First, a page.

The software recommendations others suggest are all good, and will allow you to factor in greater detail, but this is free, and will get you close enough to get good results. Ultimately, and this applies to all the archery software; experiment, as the only important result is what works for you and your equipment. Try changing FOC and see how arrows group. This is a handy reference and makes it easy to visualize how changes in draw weight, arrow length, point weight and arrow spine relate to each other. Also, while you're on the Easton site, download their arrow tuning guide. It contains a great deal of good information. If you are new to arrow building, it may take a while for some of it make sense. In time though, it will. Tuning your arrows is every bit as important as tuning your bow.
 

·
Registered
Joined
·
398 Posts
Discussion Starter #14
I downloaded the trial version of on-target, I think I will use 150 grain points and cut my arrow at 33" based on my calculations. The program is really cool because it allows you to make the perfect spine adjustment by changing arrow length. Thanks again for all the input!
 

·
Registered
Joined
·
644 Posts
UHH at 70lbs id cut those arrows to 28.5 inches shoot 200gr points and throw those FOBs out the window and put 4" vanes on them. Go to any spot shoot and you will never see an FOB on an arrow. They are designed for the hunter not for the shooter who plans on shooting 60xs. With a fat shaft you need a long fletching to control it especialy when the arrow starts to flex. When shooting target its not logical to shoot 70lbs.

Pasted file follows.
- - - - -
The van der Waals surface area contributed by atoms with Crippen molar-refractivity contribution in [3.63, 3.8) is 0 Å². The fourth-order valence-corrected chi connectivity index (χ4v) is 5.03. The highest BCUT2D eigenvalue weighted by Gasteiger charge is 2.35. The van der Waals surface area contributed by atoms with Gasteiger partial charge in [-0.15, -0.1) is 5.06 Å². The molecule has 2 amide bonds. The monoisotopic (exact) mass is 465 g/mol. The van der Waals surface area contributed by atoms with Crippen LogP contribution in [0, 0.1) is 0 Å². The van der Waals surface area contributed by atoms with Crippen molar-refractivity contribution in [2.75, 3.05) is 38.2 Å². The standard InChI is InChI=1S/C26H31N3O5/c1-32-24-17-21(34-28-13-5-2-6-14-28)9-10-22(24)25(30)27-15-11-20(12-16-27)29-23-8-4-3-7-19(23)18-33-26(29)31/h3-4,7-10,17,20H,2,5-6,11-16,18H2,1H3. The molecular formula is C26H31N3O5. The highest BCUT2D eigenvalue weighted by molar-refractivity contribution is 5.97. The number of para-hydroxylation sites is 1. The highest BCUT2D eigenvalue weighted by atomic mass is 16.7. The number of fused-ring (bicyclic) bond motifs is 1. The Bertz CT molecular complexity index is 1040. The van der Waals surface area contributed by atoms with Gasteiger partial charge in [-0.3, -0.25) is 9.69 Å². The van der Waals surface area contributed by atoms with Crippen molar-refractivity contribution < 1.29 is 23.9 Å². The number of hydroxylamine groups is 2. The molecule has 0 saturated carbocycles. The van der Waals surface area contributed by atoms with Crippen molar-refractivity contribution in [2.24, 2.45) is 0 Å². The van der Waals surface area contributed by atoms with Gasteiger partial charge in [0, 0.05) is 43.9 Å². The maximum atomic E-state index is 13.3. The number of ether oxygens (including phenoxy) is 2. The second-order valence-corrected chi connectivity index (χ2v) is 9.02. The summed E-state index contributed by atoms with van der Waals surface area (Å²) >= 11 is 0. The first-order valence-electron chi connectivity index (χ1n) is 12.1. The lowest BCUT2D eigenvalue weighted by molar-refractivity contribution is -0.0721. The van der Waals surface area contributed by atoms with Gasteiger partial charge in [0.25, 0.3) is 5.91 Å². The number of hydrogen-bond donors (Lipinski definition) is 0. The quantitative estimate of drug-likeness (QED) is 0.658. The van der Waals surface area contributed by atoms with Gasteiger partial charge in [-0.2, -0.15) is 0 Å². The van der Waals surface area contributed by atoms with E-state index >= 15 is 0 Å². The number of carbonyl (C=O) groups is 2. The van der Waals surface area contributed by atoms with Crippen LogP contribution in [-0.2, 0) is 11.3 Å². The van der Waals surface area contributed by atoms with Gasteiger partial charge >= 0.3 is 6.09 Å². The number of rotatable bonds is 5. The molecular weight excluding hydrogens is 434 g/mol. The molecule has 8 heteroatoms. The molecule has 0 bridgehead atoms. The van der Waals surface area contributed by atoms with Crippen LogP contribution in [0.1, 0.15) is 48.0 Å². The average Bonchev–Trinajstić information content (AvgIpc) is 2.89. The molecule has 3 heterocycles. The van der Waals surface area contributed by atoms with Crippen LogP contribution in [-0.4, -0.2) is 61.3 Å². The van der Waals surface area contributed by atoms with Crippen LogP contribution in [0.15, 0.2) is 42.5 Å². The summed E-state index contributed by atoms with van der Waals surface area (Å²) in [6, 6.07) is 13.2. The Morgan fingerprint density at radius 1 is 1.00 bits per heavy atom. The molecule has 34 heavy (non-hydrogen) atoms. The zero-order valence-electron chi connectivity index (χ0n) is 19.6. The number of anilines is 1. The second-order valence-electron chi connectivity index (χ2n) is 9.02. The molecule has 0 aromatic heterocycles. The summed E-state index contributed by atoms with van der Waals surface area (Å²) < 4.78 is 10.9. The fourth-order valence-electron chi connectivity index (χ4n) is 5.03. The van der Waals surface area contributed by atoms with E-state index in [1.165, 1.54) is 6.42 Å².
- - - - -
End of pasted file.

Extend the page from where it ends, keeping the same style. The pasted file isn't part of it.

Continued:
·
Registered
Joined
·
8,431 Posts
Please explain why........ I.e getting tired from pulling 70lbs. 60 times?
Indoors, there is no advantage of 70 lbs over a lighter draw weight. However, there are a couple of disadvantages. Fatigue, shoulder damage and on some ranges, it's more difficult to pull your arrows from the back stop if you pound them in with a 70# DW. I had this last problem this weekend with my 55# bow. I'm glad that I wan't shooting a heavier DW.

Getting good at shooting indoor usually requires a huge number of practice shots. Shoulder damage comes from the simple wear and tear like any repetitive stress injury. Lower draw weights don't eliminate this, but will help reduce it a bit.

Remember, for indoor, you just need enough draw weight to clear the ceiling and stick in the target. Plenty of archers are shooting under 40#'s for indoor.

JMHO,
Allen
 
1 - 17 of 17 Posts
Top